The riots of the last few days have, for me, highlighted one of the most fundamental psychological distortions of living in our all-consuming consumer society. It’s something that Karl Marx predicted would happen as the production line factory system developed. And even more so in an economy like the UK where very little production of material goods takes place.
The thing Marx predicted was something he called ‘commodity fetishism’. This is where people overly covet material possessions. This is the result, Marx claimed, of people’s removal from producing goods and everyday items. In the past, Marx argued, people made many of the things they needed themselves or they were very close to other people who did make various things. They saw pots being created and understood the process at some level, they wove or knitted hats and jumpers. They made cakes and bread, grew their own vegetables, made their own wine and beer. Replaced their own watch batteries, made their own curtains or cushion-covers.
Over time we have become more and more removed from the production of material items. At the same time we have much less control over what is being produced. There used to be a general sense for example that drug production was in response to the need to make people well. Or that house building was done because families needed homes. But increasingly, as we know, production is carried out purely for profit not for need.
The impact, of these various and different influences, is to garble people’s perception of ordinary everyday items. People idolise material things above all else, even above physical violence against a fellow human being.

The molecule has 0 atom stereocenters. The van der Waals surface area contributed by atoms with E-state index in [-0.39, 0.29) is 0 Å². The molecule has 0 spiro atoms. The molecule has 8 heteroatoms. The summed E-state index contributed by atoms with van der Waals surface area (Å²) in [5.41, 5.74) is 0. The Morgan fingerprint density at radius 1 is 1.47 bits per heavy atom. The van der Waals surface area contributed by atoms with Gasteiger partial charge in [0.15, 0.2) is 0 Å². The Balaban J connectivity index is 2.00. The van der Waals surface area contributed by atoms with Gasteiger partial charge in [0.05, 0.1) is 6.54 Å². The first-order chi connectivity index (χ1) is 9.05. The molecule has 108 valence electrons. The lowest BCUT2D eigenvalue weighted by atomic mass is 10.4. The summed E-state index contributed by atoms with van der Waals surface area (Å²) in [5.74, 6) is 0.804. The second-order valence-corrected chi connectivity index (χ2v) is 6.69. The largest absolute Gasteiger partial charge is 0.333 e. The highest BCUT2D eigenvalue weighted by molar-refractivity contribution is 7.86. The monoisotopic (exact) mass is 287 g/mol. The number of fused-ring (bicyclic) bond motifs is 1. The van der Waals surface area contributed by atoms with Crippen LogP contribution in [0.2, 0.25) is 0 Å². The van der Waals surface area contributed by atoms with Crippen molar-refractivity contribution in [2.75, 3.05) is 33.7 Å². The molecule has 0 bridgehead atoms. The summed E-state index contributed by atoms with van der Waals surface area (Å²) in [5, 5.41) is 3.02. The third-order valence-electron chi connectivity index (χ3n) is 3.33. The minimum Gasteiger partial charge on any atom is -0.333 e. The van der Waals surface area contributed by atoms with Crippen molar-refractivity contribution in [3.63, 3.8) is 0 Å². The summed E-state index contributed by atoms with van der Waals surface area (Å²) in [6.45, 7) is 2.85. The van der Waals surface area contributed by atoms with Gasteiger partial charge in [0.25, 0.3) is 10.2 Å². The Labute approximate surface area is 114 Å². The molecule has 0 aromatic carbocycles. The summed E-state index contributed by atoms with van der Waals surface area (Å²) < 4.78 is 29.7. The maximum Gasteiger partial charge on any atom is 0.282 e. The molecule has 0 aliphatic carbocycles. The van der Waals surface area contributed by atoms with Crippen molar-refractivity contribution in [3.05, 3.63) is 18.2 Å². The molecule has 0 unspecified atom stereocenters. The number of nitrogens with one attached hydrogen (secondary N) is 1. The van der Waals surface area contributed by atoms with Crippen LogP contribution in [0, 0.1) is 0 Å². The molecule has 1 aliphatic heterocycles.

What we saw in the riots was a war of ownership. Both sides had something in common, they both worship material possessions. One side said if you conform and do what you are told you will get your reward, a new pair of trainers or a trip to Disney Land. If you don’t conform or you are poor or ill or for whatever reason you are outside of the mainstream then you don’t get the precious material goods. If you don’t have access to these precious things, you won’t be left alone to dwell on your material impoverishment, you will be constantly bombarded with images, advertisements and peer pressure to own just a little of the adored commodity.
We idolise and promote material commodity ownership and we wonder why people desire these things so much that they are prepared to risk physical harm and confinement.
One of the most shocking things about the riots was the way very law abiding, so called peaceful people were willing to see and accept the extreme violence towards unarmed people.
While I was wandering around the riotous streets of Manchester I saw two types of aggressive behaviour, one was violence towards property and the other, violence towards people. The first was perpetrated by unarmed people dressed in the main in jeans and cotton tops. The other was carried out by armed, body-armour clad, crash-helmet, shield-carrying police.
I personally saw one young man, not wearing a hoodie or face-mask, beaten about the head by a policeman in full riot gear. As I bent down to help I was driven off by the police, when I tried to phone for an ambulance I was forced off my phone by the police. Only when the police had gone was I able to return to the injured person and get help. This is a scene that will not be played repeatedly on your TV screens. I wonder why?